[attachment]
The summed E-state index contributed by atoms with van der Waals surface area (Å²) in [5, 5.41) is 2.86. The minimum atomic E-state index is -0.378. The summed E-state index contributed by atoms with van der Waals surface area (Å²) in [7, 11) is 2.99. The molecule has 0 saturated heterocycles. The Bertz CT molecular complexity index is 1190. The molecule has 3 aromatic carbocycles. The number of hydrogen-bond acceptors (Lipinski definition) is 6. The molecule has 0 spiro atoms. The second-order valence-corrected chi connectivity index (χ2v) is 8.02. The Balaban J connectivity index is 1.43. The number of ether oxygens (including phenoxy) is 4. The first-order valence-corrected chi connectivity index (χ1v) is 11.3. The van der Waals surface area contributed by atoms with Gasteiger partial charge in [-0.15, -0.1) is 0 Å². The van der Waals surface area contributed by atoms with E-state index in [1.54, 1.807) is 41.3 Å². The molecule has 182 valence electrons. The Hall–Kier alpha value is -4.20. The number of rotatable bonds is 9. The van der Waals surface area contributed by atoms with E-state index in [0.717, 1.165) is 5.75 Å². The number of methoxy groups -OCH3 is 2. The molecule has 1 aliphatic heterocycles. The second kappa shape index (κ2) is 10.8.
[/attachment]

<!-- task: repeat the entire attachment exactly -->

The summed E-state index contributed by atoms with van der Waals surface area (Å²) in [5, 5.41) is 2.86. The minimum atomic E-state index is -0.378. The summed E-state index contributed by atoms with van der Waals surface area (Å²) in [7, 11) is 2.99. The molecule has 0 saturated heterocycles. The Bertz CT molecular complexity index is 1190. The molecule has 3 aromatic carbocycles. The number of hydrogen-bond acceptors (Lipinski definition) is 6. The molecule has 0 spiro atoms. The second-order valence-corrected chi connectivity index (χ2v) is 8.02. The Balaban J connectivity index is 1.43. The number of ether oxygens (including phenoxy) is 4. The first-order valence-corrected chi connectivity index (χ1v) is 11.3. The van der Waals surface area contributed by atoms with Gasteiger partial charge in [-0.15, -0.1) is 0 Å². The van der Waals surface area contributed by atoms with E-state index in [1.54, 1.807) is 41.3 Å². The molecule has 182 valence electrons. The Hall–Kier alpha value is -4.20. The number of rotatable bonds is 9. The van der Waals surface area contributed by atoms with E-state index in [0.717, 1.165) is 5.75 Å². The number of methoxy groups -OCH3 is 2. The molecule has 1 aliphatic heterocycles. The second kappa shape index (κ2) is 10.8.